Six on Saturday – 14/11/2020

We popped out to a garden centre and a nursery yesterday just for a mooch around. Came away with a tree stake and one Cyclamen between them. Neither seemed to have much stock. Since both produce a lot of their own plants I thought the end of the growing season would be a good time to visit. Maybe the lockdown earlier in the year stymied their production plans. Not that I need more plants. Here’s a few I bought earlier.

One.
Camellia ‘Yume’. What do you care that this is a hybrid between C. yuhsienensis and C. hiemalis ‘Shishigashira’? C. yuhsienensis is one of the most fragrant camellias; C. hiemalis is a sasanqua type which you’d expect to have something of an oily smell, usually not much. ‘Yume’ is strongly fragrant, but I can’t really detect the sweet perfume of the C. yuhsienensis parent. It’s a modern Japanese hybrid. Since hiemalis is autumn flowering and yuhsienensis spring flowering, I’m hoping for a really long flowering season. The bloom is 5-6cm wide.

Camellia ‘Yume’

Two.
I just got four new Camellias, two of them are flowering now. Here’s the other one, Camellia ‘Cinnamon Scentsation’. This was raised by Dr William Ackerman, a retired geneticist from the U.S. National Arboretum. He raised a very pretty double flowered variety called ‘Cinnamon Cindy’ as part of an effort to get a wider range of species involved in the world of Camellia hybrids. It then produced a mutation with slightly larger single flowers and a stronger scent, which he propagated and named ‘Cinnamon Scentsation’. It’s flowering now but I think because it’s been tunnel grown. I would expect it to be spring flowering grown outside. This has a good, sweet perfume. The bloom is 6-7cm wide.

Camellia ‘Cinnamon Scentsation’

Three.
Begonia ‘Mishmi Silver’. I bought a trio of new Begonias at the Tregrehan Rare Plant sale in September and have ket them in pots since then. This one is now flowering to book its place on a saturday six. This is another recently collected form from Arunachal Pradesh in NE India. It’s likely to be on the cusp of hardy, so I won’t be leaving it in the ground over winter until I have a few backup plants growing, but I will plant it out for the summer next year.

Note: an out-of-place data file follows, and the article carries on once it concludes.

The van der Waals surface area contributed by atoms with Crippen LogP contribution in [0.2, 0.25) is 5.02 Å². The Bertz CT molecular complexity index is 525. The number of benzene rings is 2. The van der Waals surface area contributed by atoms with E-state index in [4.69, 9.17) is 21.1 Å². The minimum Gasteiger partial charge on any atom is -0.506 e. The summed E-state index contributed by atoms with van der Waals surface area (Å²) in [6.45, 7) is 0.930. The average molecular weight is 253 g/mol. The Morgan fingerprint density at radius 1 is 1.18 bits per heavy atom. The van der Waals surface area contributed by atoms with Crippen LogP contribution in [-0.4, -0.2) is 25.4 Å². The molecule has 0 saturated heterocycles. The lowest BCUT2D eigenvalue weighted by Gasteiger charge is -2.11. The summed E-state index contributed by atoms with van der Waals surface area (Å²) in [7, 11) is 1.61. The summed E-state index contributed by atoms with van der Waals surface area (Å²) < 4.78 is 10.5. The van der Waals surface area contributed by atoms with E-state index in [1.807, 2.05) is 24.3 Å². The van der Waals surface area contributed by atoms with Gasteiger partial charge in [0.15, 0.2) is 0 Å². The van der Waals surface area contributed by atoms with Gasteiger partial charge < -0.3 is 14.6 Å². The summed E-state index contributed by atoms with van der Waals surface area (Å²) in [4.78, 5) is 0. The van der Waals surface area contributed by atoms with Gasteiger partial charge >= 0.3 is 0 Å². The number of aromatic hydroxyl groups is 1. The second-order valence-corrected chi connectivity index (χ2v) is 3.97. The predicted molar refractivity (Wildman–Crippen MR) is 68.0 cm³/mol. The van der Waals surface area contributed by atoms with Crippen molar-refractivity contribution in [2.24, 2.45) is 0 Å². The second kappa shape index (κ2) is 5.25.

Begonia ‘Mishmi Silver’

Four.
Begonia ‘Torsa’ earns its place in a six by producing bulbils that are just as crazily massive as the plant itself. I shall push these into the surface of a pot of compost then just about cover them with grit. I’ll keep them cool and moist through the winter and hopefully they’ll all grow away in spring. Leaves 19 x 14 inches are claimed on one website.

Begonia ‘Torsa’

Five.
Herman the Head. In recent years Herman has had fly-away hair in the shape of Carex comans ‘Frosted Curls’. This year we thought we’d go for a new look. Kind of tight curls. Need to take it in for winter, he’s going to back to looking like Hannibal Lecter’s been at him. Echeveria something.

Herman

Six.
Mahonia ‘Soft Caress’. A year ago I had this in a pot and needing a home, having reclaimed it from our deceased neighbour. I blamed the polytunnel for being in the way of where I wanted it to go. Seems I changed my mind and planted it elsewhere, which has clearly suited it. The polytunnel’s now gone but I’m not planning to move it. Plant of the year 2013, I must have bought it soon after and no doubt payed through the nose. Seven years on it’s beginning to give something back.

Mahonia eurybracteata subsp. ganpinensis ‘Soft Caress’

Doesn’t look like much outdoor gardening’s going to get done this weekend. No matter, I have Camellia conundrums aplenty to apply myself to, starting with ‘Fukuzutsumi’. I need to get those ‘Torsa’ bulbils in too. It’s nice to get out in the garden, there a lots of hangers on out there, braving the weather, but if I don’t, I’m not missing a great deal. I’d have put the feature picture Geranium in if I could have found its name. G. wlassovianum of some sort perhaps, maybe.

The Prop’s post came early this morning, he was dashing off to collect something. I’m hoping someone is going to come to take some surplus walling stone away but it’s blowing a hoolie and blowing horizontal rain so who knows.

33 thoughts on “Six on Saturday – 14/11/2020

  1. I love Herman the head, reminds me of the Easter Island heads. What fun it must be to change his hairstyle each year! That’s a very pretty Begonia, and your Camellia photographs…I thought I wasn’t fond of them, but I may need to review that opinion.